I think this will really resonate and show us how far women’s rights have come in such a short time’

I think this will really resonate and show us how far women's rights have come in such a short time'

After the enormous success of TWODS’ production of Legally Blonde earlier this year it was clear that the amateur dramatic theatre group, which has been going since 1889, had to come up with something pretty special to see 2019 out in style.

Their choice? The musical version of Made in Dagenham, the 2010 film which starred the late Bob Hoskins alongside Sally Hawkins and Miranda Richardson, which dramatised the plight of the Ford Motor Company machinists who went on strike in 1968 to strive for equal pay.

The film was such a success it opened as a musical in 2014 in London’s Adelphi Theatre and now TWODS are bringing this iconic and uplifting tale of unified strength and unerring friendship to Tunbridge Wells.

“As well as Made In Dagenham being hilariously funny with compelling characters and West End-worthy performances, we chose this show as it mirrors our current political and economic climate in a lot of ways, “ explains David Street, the show’s director.

“It’s about people banding together and standing up for what they believe in which will resonate with a lot of people out there.”

David says he had already seen the show and knew it could work for TWODS. “I thought it was superb. Being an Essex boy, born and bred in the 1960s, it makes me feel quite humble to have the opportunity to direct a show that retells such a poignant time in history for all women.”

For those not familiar with the storyline it tells the tale of Rita O’Grady and the women of the Ford motor factory in Dagenham who despite performing the specialised task of sewing upholstery for car seats, were classified by management as ‘unskilled labour’ and therefore paid just 87% of the equivalent male wage.

As a result Rita decides to kick back and rallies her fellow machinists to stand up for equality and so they go on strike – and risk losing everything as a result.

“It begins as a fight for equal pay but quickly becomes a fight for ALL women across the UK,” continues David. “Despite resistance from Ford management, the British government and even their husbands, who get fired as a penalty for the girls’ actions, they eventually help to pass the Equal Pay Act of 1970 that women still benefit from today.

“I think this show will really resonate with all women out there and show us how far women’s rights have come in such a short time. Also, no matter your sex, age, race or creed, never be afraid to stand up and be heard. Speak up for what you believe in because if it isn’t challenged, nothing ever changes.”

David says the musical version does have ‘a few twists and turns’ that do not take place in the film and that audiences will really enjoy all the additional ‘amazing musical performances’ this show has to offer.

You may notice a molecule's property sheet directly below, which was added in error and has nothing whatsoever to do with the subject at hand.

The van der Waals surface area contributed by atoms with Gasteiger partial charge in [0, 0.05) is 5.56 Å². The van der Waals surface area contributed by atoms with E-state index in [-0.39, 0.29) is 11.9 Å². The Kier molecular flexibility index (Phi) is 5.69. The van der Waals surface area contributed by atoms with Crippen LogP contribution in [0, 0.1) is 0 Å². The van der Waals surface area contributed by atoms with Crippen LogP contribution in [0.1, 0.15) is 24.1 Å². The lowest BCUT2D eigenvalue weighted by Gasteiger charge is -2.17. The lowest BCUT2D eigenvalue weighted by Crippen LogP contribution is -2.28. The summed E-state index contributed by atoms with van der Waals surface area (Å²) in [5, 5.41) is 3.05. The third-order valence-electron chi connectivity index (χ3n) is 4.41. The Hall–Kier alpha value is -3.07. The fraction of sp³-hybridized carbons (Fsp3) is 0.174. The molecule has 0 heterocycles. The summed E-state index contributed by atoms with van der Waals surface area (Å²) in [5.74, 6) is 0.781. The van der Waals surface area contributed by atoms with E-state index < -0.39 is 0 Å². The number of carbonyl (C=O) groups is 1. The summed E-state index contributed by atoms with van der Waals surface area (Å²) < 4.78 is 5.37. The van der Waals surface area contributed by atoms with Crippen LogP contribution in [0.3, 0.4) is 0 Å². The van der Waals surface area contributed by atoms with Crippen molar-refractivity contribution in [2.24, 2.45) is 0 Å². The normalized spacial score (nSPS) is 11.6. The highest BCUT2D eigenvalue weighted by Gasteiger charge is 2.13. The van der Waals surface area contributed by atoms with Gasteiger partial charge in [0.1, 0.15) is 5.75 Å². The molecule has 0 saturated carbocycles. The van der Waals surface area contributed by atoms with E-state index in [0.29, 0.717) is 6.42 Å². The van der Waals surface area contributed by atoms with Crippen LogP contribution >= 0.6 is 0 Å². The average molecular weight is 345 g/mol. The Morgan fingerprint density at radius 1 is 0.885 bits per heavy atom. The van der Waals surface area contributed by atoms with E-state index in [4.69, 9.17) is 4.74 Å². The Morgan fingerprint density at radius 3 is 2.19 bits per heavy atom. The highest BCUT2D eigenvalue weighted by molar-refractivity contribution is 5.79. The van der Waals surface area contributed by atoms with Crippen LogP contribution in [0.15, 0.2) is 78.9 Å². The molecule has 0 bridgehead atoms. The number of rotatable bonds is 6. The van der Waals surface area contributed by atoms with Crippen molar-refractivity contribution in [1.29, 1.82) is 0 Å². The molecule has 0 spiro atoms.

So what are the challenges with putting a performance like this on the stage? “Well it calls for a large cast and that is always the first challenge to overcome. Then it’s figuring out how best to tell the story, how to make it as visually appealing as possible and how to utilise everyone’s strengths. Another of course is to make the scene changes as seamless as possible! Thankfully we have a fantastic stage management team that have risen to the challenge and so we have a really special show on our hands.”

Auditions were held back in July and rehearsals began at the end of August. Since then David says the cast has been working tirelessly to get the show pitch perfect. “It’s a lot of work and feels like a long process but it is so worth it when we hear such amazing feedback from our fantastic audiences!”

And how easy is it to cast people in the right role?

“You just know, you get a special feeling,” David acknowledges.

“Their performance makes you laugh, cry, scowl or shout. After that, it can be a bit of a jigsaw puzzle piecing everyone else together, but we have really hit the jackpot with our cast. They are fantastic and Tunbridge Wells is in for a treat!

“I have always said the only difference between a fantastic amateur production and a professional one is that the pros are being paid. There is no difference to the quality of performance other than it being said by some of our audience members that a lot of our TWODS performers are as good as, if not better, than some West End performers.

“The choreography in our interpretation of Made in Dagenham is slick and the swinging 60s vibe is fun and, as with all TWODS shows, everybody is having a blooming good time – and we promise you will, too!”


Made in Dagenham, The Musical is on at the Assembly Hall Theatre in Tunbridge Wells from November 26-30. For tickets and timings, visitassemblyhalltheatre.co.uk

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